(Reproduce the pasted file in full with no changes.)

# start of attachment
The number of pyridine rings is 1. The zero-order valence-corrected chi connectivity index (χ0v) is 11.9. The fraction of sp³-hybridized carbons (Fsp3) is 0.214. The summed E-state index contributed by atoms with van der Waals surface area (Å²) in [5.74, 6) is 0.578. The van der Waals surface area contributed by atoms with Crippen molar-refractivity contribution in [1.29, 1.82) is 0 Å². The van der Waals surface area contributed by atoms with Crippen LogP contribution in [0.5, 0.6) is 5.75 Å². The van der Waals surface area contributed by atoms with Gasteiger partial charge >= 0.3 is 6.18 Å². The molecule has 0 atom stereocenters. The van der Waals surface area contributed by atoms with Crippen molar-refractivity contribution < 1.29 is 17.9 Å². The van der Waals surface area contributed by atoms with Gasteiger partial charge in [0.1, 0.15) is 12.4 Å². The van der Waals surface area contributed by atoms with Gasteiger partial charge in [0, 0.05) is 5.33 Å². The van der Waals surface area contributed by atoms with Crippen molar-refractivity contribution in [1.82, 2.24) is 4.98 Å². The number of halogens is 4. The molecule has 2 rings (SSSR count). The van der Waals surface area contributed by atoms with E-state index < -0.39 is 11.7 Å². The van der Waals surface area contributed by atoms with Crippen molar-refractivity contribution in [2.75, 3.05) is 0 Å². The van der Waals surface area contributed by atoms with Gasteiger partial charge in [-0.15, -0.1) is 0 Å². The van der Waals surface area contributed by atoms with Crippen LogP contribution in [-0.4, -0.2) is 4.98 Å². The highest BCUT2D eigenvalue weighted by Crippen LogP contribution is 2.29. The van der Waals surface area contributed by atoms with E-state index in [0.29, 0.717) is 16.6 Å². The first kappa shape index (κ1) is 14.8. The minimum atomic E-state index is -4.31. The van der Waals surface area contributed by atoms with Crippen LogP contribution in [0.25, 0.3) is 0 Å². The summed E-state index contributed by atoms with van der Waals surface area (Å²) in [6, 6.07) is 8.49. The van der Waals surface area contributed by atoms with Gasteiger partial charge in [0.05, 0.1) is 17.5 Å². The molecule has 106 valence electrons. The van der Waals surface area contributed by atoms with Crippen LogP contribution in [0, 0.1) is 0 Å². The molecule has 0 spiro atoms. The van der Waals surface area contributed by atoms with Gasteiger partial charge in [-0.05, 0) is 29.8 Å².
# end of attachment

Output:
The number of pyridine rings is 1. The zero-order valence-corrected chi connectivity index (χ0v) is 11.9. The fraction of sp³-hybridized carbons (Fsp3) is 0.214. The summed E-state index contributed by atoms with van der Waals surface area (Å²) in [5.74, 6) is 0.578. The van der Waals surface area contributed by atoms with Crippen molar-refractivity contribution in [1.29, 1.82) is 0 Å². The van der Waals surface area contributed by atoms with Crippen LogP contribution in [0.5, 0.6) is 5.75 Å². The van der Waals surface area contributed by atoms with Gasteiger partial charge >= 0.3 is 6.18 Å². The molecule has 0 atom stereocenters. The van der Waals surface area contributed by atoms with Crippen molar-refractivity contribution < 1.29 is 17.9 Å². The van der Waals surface area contributed by atoms with Gasteiger partial charge in [0.1, 0.15) is 12.4 Å². The van der Waals surface area contributed by atoms with Gasteiger partial charge in [0, 0.05) is 5.33 Å². The van der Waals surface area contributed by atoms with Crippen molar-refractivity contribution in [1.82, 2.24) is 4.98 Å². The number of halogens is 4. The molecule has 2 rings (SSSR count). The van der Waals surface area contributed by atoms with E-state index < -0.39 is 11.7 Å². The van der Waals surface area contributed by atoms with Crippen molar-refractivity contribution in [2.75, 3.05) is 0 Å². The van der Waals surface area contributed by atoms with Gasteiger partial charge in [-0.15, -0.1) is 0 Å². The van der Waals surface area contributed by atoms with Crippen LogP contribution in [-0.4, -0.2) is 4.98 Å². The highest BCUT2D eigenvalue weighted by Crippen LogP contribution is 2.29. The van der Waals surface area contributed by atoms with E-state index in [0.29, 0.717) is 16.6 Å². The first kappa shape index (κ1) is 14.8. The minimum atomic E-state index is -4.31. The van der Waals surface area contributed by atoms with Crippen LogP contribution in [0.25, 0.3) is 0 Å². The summed E-state index contributed by atoms with van der Waals surface area (Å²) in [6, 6.07) is 8.49. The van der Waals surface area contributed by atoms with Gasteiger partial charge in [0.05, 0.1) is 17.5 Å². The molecule has 106 valence electrons. The van der Waals surface area contributed by atoms with Crippen LogP contribution in [0, 0.1) is 0 Å². The molecule has 0 spiro atoms. The van der Waals surface area contributed by atoms with Gasteiger partial charge in [-0.05, 0) is 29.8 Å².